Nov-03-2005, 9:09pm
Ok this is good to hear. I too learn much easier if I can see something being done rather than reading about it.

Mandodog what did you use to cut out for the inlay on the peghead?

Mark Franzke
Nov-04-2005, 3:57pm
I use the technique described by Roger Siminoff. I print out the design and glue it to a pearl blank with Elmer's school glue and glue that to a piece of basswood about the same thinckness as the pearl. Then I cut along the line with a jeweler's saw. After I cut it, I drop it into warm water and the glue dissolves, separating the pearl. The basswood adds rigidity to the pearl so it won't break cutting the fine shapes in the lettering.

Nov-04-2005, 5:25pm
That is super. I would never tackle anything like that. Looking at those templates and the thought of cutting out those F holes is pretty scarrie stuff. Good eyes and lots of patience, Ill bet. Nice job and congrats! http://www.mandolincafe.net/iB_html/non-cgi/emoticons/smile.gif

Tom C
Nov-04-2005, 6:02pm
How about the extended fretboard? It does not show it in the pic of it assembled. I guess they give you the enough length to leave it up to you?

Do you think this can accommodate an oval hole?


jim simpson
Nov-04-2005, 6:28pm
Love your 1st photo. I see that you're going to do a sunburst but the photo says, Blonde, Blonde!
Tom C,
I don't know why you couldn't do an oval hole. You would need to decide on what type of bracing to do.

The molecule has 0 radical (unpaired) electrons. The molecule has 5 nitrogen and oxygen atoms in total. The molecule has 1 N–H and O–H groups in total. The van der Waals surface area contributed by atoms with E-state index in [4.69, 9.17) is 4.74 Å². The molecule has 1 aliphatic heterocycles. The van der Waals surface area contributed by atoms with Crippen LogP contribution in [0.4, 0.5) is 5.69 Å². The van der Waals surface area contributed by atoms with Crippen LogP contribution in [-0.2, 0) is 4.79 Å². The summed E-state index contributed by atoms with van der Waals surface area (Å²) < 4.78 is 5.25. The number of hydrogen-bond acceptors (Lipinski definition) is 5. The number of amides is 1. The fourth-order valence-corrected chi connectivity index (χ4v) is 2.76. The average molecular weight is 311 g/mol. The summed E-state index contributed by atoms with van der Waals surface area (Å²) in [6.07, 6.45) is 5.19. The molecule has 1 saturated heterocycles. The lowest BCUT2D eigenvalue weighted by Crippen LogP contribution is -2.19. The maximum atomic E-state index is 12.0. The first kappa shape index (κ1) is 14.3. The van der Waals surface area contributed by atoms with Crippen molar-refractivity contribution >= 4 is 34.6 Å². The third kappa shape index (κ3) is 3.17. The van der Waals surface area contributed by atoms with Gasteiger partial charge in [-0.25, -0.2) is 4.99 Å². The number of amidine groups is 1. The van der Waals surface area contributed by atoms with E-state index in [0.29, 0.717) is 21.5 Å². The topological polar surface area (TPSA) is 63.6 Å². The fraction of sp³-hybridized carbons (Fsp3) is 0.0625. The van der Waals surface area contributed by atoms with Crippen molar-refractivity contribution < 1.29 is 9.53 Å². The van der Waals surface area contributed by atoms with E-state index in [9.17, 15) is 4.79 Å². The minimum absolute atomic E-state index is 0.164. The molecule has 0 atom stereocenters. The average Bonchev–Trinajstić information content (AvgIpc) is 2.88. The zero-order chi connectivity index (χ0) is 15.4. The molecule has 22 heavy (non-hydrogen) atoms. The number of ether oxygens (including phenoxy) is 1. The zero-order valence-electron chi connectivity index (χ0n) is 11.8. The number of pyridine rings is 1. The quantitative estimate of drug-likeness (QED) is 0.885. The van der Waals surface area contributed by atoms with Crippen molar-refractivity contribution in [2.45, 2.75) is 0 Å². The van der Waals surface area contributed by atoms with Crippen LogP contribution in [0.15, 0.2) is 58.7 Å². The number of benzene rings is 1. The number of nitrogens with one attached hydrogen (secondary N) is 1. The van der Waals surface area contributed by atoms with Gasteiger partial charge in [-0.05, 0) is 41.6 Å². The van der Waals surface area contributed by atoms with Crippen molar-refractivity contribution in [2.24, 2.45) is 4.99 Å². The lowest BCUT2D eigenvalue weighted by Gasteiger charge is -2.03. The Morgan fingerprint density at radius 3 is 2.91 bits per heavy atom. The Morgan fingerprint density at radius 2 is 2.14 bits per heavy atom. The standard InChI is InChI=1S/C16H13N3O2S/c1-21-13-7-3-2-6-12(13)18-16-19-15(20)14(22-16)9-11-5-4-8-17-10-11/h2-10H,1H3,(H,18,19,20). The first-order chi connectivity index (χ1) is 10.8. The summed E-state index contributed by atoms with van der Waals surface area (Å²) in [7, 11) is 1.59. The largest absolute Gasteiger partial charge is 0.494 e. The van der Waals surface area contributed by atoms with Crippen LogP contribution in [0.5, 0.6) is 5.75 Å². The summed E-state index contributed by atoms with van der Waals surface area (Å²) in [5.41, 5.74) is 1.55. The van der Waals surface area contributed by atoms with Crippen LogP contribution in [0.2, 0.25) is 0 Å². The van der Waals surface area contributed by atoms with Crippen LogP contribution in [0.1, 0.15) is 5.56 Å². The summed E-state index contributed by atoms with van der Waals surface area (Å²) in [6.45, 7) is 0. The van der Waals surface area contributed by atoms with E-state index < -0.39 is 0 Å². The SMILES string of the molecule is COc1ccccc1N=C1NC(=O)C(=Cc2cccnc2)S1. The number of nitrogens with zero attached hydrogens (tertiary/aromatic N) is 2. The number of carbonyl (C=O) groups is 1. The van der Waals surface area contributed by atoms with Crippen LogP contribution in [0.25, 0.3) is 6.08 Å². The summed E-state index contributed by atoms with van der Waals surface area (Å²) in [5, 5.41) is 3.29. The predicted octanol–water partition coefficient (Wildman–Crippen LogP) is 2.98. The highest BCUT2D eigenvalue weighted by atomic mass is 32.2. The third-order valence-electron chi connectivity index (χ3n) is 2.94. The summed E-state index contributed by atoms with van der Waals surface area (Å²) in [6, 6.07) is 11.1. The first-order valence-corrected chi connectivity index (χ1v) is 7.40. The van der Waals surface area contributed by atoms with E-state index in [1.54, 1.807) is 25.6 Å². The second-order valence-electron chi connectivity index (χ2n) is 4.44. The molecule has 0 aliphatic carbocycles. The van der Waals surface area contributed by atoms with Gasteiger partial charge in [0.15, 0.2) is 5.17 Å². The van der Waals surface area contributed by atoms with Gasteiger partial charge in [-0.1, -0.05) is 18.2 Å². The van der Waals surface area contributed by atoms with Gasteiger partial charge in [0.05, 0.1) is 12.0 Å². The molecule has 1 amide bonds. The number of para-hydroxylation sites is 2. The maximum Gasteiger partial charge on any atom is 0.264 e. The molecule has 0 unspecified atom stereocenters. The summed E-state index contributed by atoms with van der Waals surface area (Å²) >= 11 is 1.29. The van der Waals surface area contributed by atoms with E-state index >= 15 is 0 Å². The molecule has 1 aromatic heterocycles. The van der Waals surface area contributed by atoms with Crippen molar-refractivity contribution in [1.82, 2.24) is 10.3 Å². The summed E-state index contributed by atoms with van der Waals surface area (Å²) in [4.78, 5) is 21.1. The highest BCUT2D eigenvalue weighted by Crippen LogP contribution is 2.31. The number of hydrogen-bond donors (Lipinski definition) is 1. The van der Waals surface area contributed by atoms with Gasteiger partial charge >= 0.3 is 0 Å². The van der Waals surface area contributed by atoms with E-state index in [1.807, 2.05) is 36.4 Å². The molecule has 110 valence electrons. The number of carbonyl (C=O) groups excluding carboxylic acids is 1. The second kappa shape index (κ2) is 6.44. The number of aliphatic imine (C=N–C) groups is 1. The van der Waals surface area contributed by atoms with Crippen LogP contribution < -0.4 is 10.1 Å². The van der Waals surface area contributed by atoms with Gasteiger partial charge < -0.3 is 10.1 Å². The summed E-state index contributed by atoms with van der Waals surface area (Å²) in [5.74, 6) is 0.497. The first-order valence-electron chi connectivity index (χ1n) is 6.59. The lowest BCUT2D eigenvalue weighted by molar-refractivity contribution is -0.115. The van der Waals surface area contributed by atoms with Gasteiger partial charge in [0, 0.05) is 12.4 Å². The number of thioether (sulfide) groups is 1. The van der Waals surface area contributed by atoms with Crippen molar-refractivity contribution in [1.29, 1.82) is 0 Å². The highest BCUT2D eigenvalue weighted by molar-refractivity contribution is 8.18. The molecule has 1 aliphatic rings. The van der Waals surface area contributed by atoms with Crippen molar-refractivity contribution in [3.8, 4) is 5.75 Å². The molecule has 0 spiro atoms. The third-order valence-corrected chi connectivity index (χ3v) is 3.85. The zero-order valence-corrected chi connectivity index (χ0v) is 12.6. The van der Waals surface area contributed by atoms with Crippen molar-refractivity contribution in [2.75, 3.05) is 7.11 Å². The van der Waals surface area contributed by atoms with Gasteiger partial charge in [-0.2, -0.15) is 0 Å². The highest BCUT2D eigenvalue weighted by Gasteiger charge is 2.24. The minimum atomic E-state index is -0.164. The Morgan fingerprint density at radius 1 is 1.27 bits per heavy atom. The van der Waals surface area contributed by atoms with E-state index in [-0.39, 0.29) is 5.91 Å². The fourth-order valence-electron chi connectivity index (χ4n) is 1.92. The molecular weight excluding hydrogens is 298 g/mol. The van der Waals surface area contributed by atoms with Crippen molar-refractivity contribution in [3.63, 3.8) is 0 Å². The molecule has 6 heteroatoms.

I re-topped an f-model and cut an oval hole for it. I ended up doing an x-brace and it still had that round-hole sound.

Tom C
Nov-04-2005, 8:21pm
I'm seriously thinking of getting one and i want to see what I'm up against. Looking at your web pics, was there graduating to do on the top of the top plate or just on the inside? If so, How high do you leave the highest point (in the middle around bridge area)? Just "as is" and you carve out from there? Or follow blueprints of that height from the top of rim? Thanks

Nov-05-2005, 1:45am
I like what you did with the headstock, a little dip in the top, and bound. I just looked at the rest of your photos, looks like you do very clean work, great job, lets see it after it stained and finished. JD

Mark Franzke
Nov-05-2005, 1:40pm
The blueprint that comes with the kit shows both the f-hole and oval hole placement as well as the x-bracing. The fingerboard is plenty long to make the extension as long as you like. I don't like a long extension because it interferes with the pick, even scooped. I made it the same length as my Flatiron because I really like the look. You just have to cut it off at one of the precut fret slots and then shape it as you like. The plates come carved on a machine that leaves grooves on both sides. I used a round orbital sander to remove the grooves on the outside and then shaped the inside with a curved scraper. I checked the thickness with a dial caliper that I made from pictures in a previous discussion, and a dial I got on EBAY for $10. I used Siminoff's plans as a guide for my thickness, since I don't have any experience telling me otherwise. One other tip, wear magnifying glasses for inlaying and binding joints. If it looks nice and smooth with the glasses, it will look near perfect to the naked eye.